The EnMarket Arena is now open and full of life, as big-name acts have already started packing the seats at the newly opened building.
Adjacent to arena’s entrance and the developing Canal District will be the Water Works Pedestrian Walkway Mural.
In August 2021, the City of Savannah launched a request for proposals for the project. The walkway will feature the work of four artist teams and will connect the north end of the site at the new EnMarket Arena to the south end of the site at Gwinnett St.
“This mural is quite historic in not only its size but the opportunity to represent the incredible creative talent Savannah has to offer,” Stuart Miller, director of the City of Savannah Department of Cultural Resources, said in a news release.
Spanning almost 700 feet, this mural project will be the largest asphalt mural in Chatham County and one of the largest asphalt murals in Georgia.
Each of the four murals is 120 feet by 20 feet, approximately 2,400 square feet total.
Now the first team of artists are well at work on the first part of the mural. Team “The River Runners” consists of Alfredo Martinez, Xavier Hutchins, Brian MacGregor, and Nae’Keisha Jones. The artists are from different backgrounds, but came together for this purpose, and their love of art and the Savannah community.
“We definitely knew of each other for sure before teaming up for this. Xavier had been doing some murals around town. I’ve run into Brian a lot throughout the years at different community events like A-Town Get Down and I have run into Nae’Keisha here and there but this is the first time we’ve ever worked together,” said Martinez.
Given the mural’s significance to the site and its neighboring communities, it was required that the artwork incorporate the theme of “Savannah’s Pathways,” which can be taken from physical pathways such as roads, nature trails and man-made paths, as well as the structures, natural and/or man-made, that line those physical pathways.
“The Canal District was a big part that the city wanted us to include. We included that famous archway part where you get on Louisville Road. We put that in with the railroad, too, because that brings in pathways as well,” said MacGregor.
“We incorporated some cobblestone-kind-of pattern into it as well. The river is really the focus of the whole thing. Going down the middle is the river opens up from the beach and then opens up again at the bottom where it’s going to connect to the next mural that will pick up from there. This way it should flow along,” said Martinez.
For each team submitting the concept had to be accompanied by a brief description detailing how the artist or artist team will be incorporating the theme and any historical reference to the area including natural, architectural, humanities, and how the artist or artist team would like the public to interpret the design.
“It’s very interactive. We’ve got things in there that people can interact with as they walk through, and there will be a plaque that describes what each thing means as well. For example, we have red doors, which symbolize home ownership, and there’s a lot of them downtown. Some people wouldn’t know that whether they’re from here or not. It’s that type of symbolisms that will be described in the plaque,” said Jones.
The neighborhoods surrounding the arena have been here for decades. The artists and City of Savannah believe the best way to welcome the mural and the arena is to have the children and others in the community be a part of it.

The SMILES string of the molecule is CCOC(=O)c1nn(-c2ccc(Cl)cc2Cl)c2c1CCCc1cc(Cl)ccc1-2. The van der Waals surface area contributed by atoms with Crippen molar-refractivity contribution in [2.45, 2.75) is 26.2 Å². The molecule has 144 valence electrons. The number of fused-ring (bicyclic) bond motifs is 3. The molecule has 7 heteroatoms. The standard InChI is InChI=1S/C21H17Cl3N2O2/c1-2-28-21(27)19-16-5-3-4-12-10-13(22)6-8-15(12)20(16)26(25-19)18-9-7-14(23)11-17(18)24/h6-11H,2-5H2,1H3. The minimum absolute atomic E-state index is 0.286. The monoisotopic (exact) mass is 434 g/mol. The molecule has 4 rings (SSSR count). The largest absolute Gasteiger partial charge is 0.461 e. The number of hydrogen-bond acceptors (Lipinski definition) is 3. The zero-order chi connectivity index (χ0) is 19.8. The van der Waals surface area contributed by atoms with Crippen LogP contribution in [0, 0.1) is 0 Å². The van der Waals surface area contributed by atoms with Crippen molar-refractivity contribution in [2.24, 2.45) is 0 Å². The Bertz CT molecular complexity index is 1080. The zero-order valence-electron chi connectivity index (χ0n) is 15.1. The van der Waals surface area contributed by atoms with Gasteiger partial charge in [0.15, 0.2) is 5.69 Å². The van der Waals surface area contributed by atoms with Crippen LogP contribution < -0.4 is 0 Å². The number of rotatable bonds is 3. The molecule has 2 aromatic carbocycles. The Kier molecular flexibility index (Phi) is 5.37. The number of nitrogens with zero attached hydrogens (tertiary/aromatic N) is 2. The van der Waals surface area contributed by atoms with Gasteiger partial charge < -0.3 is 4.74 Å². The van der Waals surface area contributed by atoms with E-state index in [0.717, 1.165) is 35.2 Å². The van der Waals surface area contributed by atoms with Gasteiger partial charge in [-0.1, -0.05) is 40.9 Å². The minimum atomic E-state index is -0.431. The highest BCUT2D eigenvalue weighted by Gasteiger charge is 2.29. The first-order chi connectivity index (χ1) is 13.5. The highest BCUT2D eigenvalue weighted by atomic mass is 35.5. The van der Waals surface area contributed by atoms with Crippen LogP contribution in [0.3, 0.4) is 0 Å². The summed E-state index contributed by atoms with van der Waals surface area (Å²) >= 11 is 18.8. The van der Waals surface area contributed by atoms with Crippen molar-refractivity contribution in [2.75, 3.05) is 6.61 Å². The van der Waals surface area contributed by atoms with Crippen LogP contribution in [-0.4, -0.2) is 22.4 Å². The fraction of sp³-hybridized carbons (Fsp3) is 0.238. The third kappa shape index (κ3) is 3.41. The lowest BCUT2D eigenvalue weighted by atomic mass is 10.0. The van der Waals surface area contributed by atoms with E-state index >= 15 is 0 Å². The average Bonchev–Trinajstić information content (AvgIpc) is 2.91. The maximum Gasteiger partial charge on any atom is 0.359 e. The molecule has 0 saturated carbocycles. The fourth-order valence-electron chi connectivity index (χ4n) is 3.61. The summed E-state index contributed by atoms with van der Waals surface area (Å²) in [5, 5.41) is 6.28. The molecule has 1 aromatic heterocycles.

“We’re involved with as many people around here as we can, and we’re collaborating with [the] Deep [Center], getting some of their kids out here. They’re going to be learning a little bit about murals and doing art for a living. We’re going to be doing some other work with them as well,” said Martinez.
The Deep Center is a local non-profit organization that aims to help empower young people by working with local artists, community leaders, and more. These children will have the opportunity to see what it’s like to be a muralist.
Children from neighboring community Carver Village and some groups from area elementary through high schools got to the chance to come in doodle and learn more about the mural and give their input. The artists even met with community leaders to go over plans for the mural as well.
“We tried be as open-minded and inclusive about this as possible, because this is a huge development in somebody else’s neighborhood, and you don’t want to just show up and do whatever you want, get your check and leave. That’s not the spirit behind this,” said Martinez.
Jones has lived in Savannah for a long time and she is proud of the mural project. She described growing up watching artist and how she would see murals all the time, thinking she wanted to do that one day.
“I think just having a sense of pride, creating something where I live and this is something that I did and I had a part in doing is great,” she said.
MacGregor wants the mural to be inspirational and enjoyable, and that he wants people to enjoy it by walking around it and taking pictures with it.
“I’ve been doing murals since the mid 90s, but there was a lull for a little while, and all of a sudden it’s exploding like crazy. They are going up all over the place again like they did back in the day,” said MacGregor.
Hutchins believes this mural will help shine a light on future generations of artists. He wants people to be inspired and stay consistent with their goals. Hutchins wants the painting to depict everything about Savannah.
“The cobblestone to River Street, to the Savannah River. All the elements within those, definitely,” he said.
Although the murals will be a temporary installation, each mural will be used for at least a one-year term and will be painted as if permanent.